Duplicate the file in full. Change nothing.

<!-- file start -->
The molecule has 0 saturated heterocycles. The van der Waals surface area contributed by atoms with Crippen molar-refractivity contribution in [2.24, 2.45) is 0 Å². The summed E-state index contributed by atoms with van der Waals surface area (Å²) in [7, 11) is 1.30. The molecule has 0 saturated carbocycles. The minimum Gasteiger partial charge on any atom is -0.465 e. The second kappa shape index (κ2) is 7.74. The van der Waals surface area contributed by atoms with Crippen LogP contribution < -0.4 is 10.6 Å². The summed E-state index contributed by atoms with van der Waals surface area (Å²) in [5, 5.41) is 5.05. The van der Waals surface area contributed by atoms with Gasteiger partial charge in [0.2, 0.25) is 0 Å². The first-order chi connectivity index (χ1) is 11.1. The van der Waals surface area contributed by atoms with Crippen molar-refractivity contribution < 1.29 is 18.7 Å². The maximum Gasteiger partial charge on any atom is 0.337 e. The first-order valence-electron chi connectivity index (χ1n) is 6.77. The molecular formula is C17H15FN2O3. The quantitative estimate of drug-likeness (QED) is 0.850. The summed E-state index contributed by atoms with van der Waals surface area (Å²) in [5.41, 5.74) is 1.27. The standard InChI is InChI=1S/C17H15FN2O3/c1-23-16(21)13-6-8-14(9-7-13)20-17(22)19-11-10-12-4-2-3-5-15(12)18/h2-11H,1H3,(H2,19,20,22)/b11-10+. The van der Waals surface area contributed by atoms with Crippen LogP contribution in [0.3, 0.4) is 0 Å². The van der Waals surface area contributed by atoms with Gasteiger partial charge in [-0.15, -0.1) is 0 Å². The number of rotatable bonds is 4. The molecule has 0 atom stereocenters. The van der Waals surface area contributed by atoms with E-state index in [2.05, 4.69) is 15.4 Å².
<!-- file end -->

The molecule has 0 saturated heterocycles. The van der Waals surface area contributed by atoms with Crippen molar-refractivity contribution in [2.24, 2.45) is 0 Å². The summed E-state index contributed by atoms with van der Waals surface area (Å²) in [7, 11) is 1.30. The molecule has 0 saturated carbocycles. The minimum Gasteiger partial charge on any atom is -0.465 e. The second kappa shape index (κ2) is 7.74. The van der Waals surface area contributed by atoms with Crippen LogP contribution < -0.4 is 10.6 Å². The summed E-state index contributed by atoms with van der Waals surface area (Å²) in [5, 5.41) is 5.05. The van der Waals surface area contributed by atoms with Gasteiger partial charge in [0.2, 0.25) is 0 Å². The first-order chi connectivity index (χ1) is 11.1. The van der Waals surface area contributed by atoms with Crippen molar-refractivity contribution < 1.29 is 18.7 Å². The maximum Gasteiger partial charge on any atom is 0.337 e. The first-order valence-electron chi connectivity index (χ1n) is 6.77. The molecular formula is C17H15FN2O3. The quantitative estimate of drug-likeness (QED) is 0.850. The summed E-state index contributed by atoms with van der Waals surface area (Å²) in [5.41, 5.74) is 1.27. The standard InChI is InChI=1S/C17H15FN2O3/c1-23-16(21)13-6-8-14(9-7-13)20-17(22)19-11-10-12-4-2-3-5-15(12)18/h2-11H,1H3,(H2,19,20,22)/b11-10+. The van der Waals surface area contributed by atoms with Crippen LogP contribution in [0.3, 0.4) is 0 Å². The van der Waals surface area contributed by atoms with Gasteiger partial charge in [-0.15, -0.1) is 0 Å². The number of rotatable bonds is 4. The molecule has 0 atom stereocenters. The van der Waals surface area contributed by atoms with E-state index in [2.05, 4.69) is 15.4 Å².